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The minaret-cryer's chaunt of glee
Now here, and now there, giving warmth as it files Sung from his lighted gallery,'
From the lips to the cheeks, from the cheek to a And answer'd by a ziraleet
eyes, From neighbouring Haram, wild and sweet ; Now melting in mist and now breaking in gleams, The merry laughter, echoing
Like the glimpses a saint hath of Heav'n in his dreams From gardens, where the silken swing When pensive it seem'd as if that very grace, Wafts some delighted girl above
That charm of all others, was born with her face; The top leaves of the orange grove;
And when angry,--for e'en in the tranquillest clim Or, from those infant groups at play
Light breezes will ruffle the blossoms sometimes Among the tents” that line the way,
The short passing anger but seem'd to awaken Flinging, unaw'd by slave or mother,
New beauty, like flowers that are sweetest wberi Handfuls of roses at each other!
shaken. If tenderness touch'd her, the dark of her eye
1 And the sounds from the Lake,—the low whisp'ring At once took a darker, a heavenlier dye, boats,
From the depth of whose shadow, like holy revealing As they shoot through the moonlight;—the dipping From innermost shrines, came the light of her feeling
Then her mirth-oh! 'twas sportive as ever took win: And the wild, airy warbling that every where floats, From the heart with a burst, like a wild-bird in Spring Through the groves, round the islands, as if all the Ulum'd by a wit that would fascinate sages, shores
Yet playful as Peris just loos’d from their cages.' Like those of Kathay utter'd music, and gave
While her laugh, full of life, without any control An answer in song to the kiss of each wave !3
But the sweet one of gracefulness, rung from her soul; But the gentlest of all are those sounds, full of feeling, And where it most sparkled no glance could discover, That soft from the lute of some lover are stealing, - In lip, cheek, or eyes, for she brighten'd all over,Some lover, who knows all the heart-touching power Like any fair lake that the breeze is upon, Of a lute and a sigh in this magical hour.
When it breaks into dimples and laughs in the sun. Oh! best, of delights, as it every where is,
Such, such were the peerless enchantments that To be near the lov'd One,—what a rapture is his NOURMAHAL the proud Lord of the East, for her slave; Who in moonlight and music thus sweetly may glide And though bright was his Haram,--a living parterre O'er the Lake of CASHMERE, with that one by his side! Of the flowers? of this planet—though treasures were If Woman can make the worst wilderness dear,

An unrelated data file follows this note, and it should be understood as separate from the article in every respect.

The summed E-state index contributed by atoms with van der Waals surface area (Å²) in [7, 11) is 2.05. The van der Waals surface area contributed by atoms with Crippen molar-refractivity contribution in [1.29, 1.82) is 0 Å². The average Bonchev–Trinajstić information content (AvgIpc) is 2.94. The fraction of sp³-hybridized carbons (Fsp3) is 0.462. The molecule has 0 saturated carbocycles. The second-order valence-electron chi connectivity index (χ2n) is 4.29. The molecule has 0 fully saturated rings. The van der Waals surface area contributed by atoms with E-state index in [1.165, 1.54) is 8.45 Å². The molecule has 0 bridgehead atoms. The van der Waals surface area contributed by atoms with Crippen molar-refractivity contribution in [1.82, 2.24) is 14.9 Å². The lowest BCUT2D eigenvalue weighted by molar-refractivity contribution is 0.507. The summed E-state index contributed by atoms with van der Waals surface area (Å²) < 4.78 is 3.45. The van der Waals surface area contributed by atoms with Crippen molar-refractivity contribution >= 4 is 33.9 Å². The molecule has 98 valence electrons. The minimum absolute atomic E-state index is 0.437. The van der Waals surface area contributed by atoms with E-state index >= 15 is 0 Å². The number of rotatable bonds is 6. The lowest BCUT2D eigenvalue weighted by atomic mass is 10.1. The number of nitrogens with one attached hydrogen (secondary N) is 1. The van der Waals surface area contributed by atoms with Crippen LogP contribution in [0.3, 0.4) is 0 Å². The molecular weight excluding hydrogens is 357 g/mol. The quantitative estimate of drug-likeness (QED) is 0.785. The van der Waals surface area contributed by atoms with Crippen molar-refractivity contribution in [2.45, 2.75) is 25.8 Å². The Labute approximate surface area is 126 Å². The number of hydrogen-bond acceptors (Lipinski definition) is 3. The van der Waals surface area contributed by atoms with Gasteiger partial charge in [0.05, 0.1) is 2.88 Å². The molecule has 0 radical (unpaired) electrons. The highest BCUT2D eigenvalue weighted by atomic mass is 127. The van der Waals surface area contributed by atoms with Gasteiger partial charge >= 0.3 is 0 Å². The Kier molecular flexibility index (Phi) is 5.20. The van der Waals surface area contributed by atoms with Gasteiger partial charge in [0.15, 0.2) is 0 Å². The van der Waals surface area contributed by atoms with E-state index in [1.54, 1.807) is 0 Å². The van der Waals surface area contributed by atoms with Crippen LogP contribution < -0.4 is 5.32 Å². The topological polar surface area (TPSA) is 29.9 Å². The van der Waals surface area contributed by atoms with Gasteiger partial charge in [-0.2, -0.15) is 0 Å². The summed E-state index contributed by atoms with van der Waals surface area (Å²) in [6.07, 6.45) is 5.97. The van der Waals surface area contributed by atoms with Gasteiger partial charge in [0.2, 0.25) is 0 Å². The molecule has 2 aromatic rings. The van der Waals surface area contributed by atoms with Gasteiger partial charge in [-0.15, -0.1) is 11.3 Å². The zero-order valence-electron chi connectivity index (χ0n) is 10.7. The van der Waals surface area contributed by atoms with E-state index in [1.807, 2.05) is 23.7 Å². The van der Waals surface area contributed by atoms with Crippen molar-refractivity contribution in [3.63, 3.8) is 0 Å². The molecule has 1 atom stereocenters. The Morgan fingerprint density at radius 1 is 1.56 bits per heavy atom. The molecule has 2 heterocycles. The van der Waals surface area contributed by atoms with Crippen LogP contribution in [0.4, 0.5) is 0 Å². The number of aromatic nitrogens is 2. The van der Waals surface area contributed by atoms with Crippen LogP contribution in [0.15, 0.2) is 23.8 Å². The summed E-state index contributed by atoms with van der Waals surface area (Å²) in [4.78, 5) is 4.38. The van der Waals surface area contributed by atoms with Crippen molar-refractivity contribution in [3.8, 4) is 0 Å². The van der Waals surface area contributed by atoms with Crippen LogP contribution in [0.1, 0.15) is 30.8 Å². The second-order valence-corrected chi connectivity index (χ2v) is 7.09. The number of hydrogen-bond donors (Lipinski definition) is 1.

1 Think, think what a heav'n she must make of Cash- For which Soliman's self might have given all the
That the navy from OPHIR e'er wing'd to his shore, When from power and pomp and the trophies of war
Yet dim before her were the smiles of them all, He flew to that Valley, forgetting them all
And the Light of his Haram was young NOURMAHAL!
When bliss is every heart's employ?-
That one might think, who came by chance
He saw the City of Delight
In fairy-land, whose streets and towers There is a beauty, for ever unchangingly bright,
Are made of gems and light and flowers !
Where is the lov'd Sultana ? where,
When mirth brings out the young and fair,
Does she, the fairest, hide her brow,
In melancholy stillness now?
Hearts that the world in vain had tried ; 1 "It is the custom among the women to employ the
And sorrow but more closely tied; Maazeen to chaunt from the gallery of the nearest minaret, That stood the storm, when waves were rough, which on that occasion is illuminated, and the women as
Yet in a sunny hour fall off, sembled at the house respond at intervals with a ziraleet or joyous chorus."-Russell.
Like ships that have gone down at sea, 2 " At the keeping of the Feast of Roses we beheld an When heav'n was all tranquillity! infinite number of ients pitched, with such a crowd of men, women, boys and girls, with music, dances,” etc. etc.Herbert.
1“In the wars of the Dives with the Peris, whenever the 3 “An old commentator of the Chou-King says, the an- former took the latter prisoners, they shut them up in iron cients having remarked that a current of water made some cages, and hung them on the highest trees. Here they were of the stones near its bunks send forth a sound, they detached visited by their companions, who brought them the choicest some of them, and being charmed with the delightful sound odours."-Richardson. they emitted, constructed King or musical instruments of 2 In the Malay language the same word signifies womes them."-Grosier.